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We want to remind HCLs and CMCs that we expect them to work together to resolve disputes and disagreements in the interest of their customers and we encourage CMCs and HCLs to agree streamlined claims handling processes with each other, where possible.
Examples of some of the issues causing tension between CMCs and HCLs are as follows:
- Some HCLs have identified instances of a CMC having presented a claim, but the HCL insists that the customer had never taken out a loan with them.
- HCLs may suspend lending to clients who bring complaints while the claim is being investigated, potentially denying those customers an important source of credit. Faced with this, some customers may withdraw the complaint, possibly resulting in the CMC charging the customer a cancellation fee.
- Some HCLs have expressed concern that CMCs may be using ‘catch all’ letters of authority (LoAs) to pursue claims against more than one HCL rather than ensuring that a customer agrees a separate LoA for each HCL against which a claim is being made. We expect LoAs to provide sufficient information to HCLs to allow them to confirm the CMC has the customer’s consent to act on their behalf.
- Some CMCs have expressed concerns that HCLs’ checking of LoAs may be excessive and deliberately being used to hinder a customer’s ability to progress their complaint using a CMC.
- Some HCLs appear to be unwilling to share information efficiently – for example by agreeing streamlined claims processes – with CMCs who are exploring potential claims. This has resulted in some CMCs using full Data Subject Access Requests (DSARs) to get this information from HCLs.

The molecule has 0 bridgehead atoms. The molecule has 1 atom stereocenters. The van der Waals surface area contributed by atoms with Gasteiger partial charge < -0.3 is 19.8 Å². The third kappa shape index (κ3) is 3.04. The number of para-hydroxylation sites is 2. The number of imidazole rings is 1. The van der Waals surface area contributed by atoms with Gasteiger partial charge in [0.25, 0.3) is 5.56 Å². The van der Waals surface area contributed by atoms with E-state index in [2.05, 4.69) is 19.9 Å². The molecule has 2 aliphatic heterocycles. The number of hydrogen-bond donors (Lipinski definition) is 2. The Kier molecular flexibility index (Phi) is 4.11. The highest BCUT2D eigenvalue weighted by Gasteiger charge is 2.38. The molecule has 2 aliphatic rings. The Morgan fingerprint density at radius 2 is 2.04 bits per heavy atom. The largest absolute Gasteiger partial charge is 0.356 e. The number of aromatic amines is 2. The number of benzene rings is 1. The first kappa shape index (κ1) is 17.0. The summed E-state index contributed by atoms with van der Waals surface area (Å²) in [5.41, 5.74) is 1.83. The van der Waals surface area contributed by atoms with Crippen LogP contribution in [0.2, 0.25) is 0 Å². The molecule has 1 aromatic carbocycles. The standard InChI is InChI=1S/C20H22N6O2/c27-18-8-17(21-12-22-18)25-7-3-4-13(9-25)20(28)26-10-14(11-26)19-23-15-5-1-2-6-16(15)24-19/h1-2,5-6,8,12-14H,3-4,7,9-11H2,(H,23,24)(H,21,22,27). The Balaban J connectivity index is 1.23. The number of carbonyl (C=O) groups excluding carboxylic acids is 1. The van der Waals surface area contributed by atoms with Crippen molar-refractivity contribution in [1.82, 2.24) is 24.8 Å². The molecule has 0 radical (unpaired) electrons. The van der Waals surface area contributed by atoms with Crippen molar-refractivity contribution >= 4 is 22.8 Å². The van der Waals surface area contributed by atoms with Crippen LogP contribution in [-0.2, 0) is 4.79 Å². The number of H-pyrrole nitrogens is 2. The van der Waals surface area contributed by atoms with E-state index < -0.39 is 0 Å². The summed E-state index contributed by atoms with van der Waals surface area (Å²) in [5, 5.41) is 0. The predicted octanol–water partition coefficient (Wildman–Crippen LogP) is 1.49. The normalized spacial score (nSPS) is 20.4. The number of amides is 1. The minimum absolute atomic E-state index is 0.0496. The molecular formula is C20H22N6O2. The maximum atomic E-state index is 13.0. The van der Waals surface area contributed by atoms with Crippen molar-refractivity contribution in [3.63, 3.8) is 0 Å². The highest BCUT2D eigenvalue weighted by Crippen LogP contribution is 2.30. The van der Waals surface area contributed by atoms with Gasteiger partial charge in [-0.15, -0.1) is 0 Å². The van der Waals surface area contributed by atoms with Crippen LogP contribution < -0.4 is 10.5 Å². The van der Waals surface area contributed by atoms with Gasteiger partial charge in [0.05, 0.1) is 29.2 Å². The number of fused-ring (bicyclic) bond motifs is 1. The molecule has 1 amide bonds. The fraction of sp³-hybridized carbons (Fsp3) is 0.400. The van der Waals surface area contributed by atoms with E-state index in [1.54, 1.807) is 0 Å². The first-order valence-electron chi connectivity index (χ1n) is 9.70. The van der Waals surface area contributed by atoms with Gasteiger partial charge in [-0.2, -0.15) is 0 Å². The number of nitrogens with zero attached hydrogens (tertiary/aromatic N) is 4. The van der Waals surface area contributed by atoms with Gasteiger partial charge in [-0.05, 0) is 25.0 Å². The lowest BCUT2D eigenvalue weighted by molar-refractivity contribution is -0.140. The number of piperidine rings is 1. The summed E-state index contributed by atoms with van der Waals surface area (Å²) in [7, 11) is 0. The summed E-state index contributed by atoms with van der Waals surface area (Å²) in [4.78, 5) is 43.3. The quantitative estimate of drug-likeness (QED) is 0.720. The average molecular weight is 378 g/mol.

Where we have investigated complaints from HCL firms about CMCs, we have found that, in most cases, the customer has legitimate grounds to complain and is being represented by a CMC with a valid LoA. However, we remind CMCs that:
- They must not make or pursue a claim if they have reasonable grounds to suspect the claim does not have a good arguable base or is fraudulent, frivolous or vexatious.
- They should take all reasonable steps to investigate the existence and merits of each element of a potential claim before making or pursuing a claim.
- Their investigations should enable them to make representations when presenting a claim which: substantiate the basis of the claim; relate to the nature of the claim and are specific to the claim; and are not false, misleading or an exaggeration.
All firms are also reminded of the need to have regard to previous FOS decisions when they are dealing with complaints.
All firms should consider the points in this publication to ensure customers’ interests are not compromised, and to ensure they can demonstrate they comply with our rules as set out in the FCA Handbook.
Last October, we sent a letter to the CEOs of CMCs setting out our supervision strategy for CMCs. We also sent a letter to the CEOs of HCLs in 2019 which set out our view of the key risks that those firms posed, and noted that we had seen increasing numbers of complaints against these firms.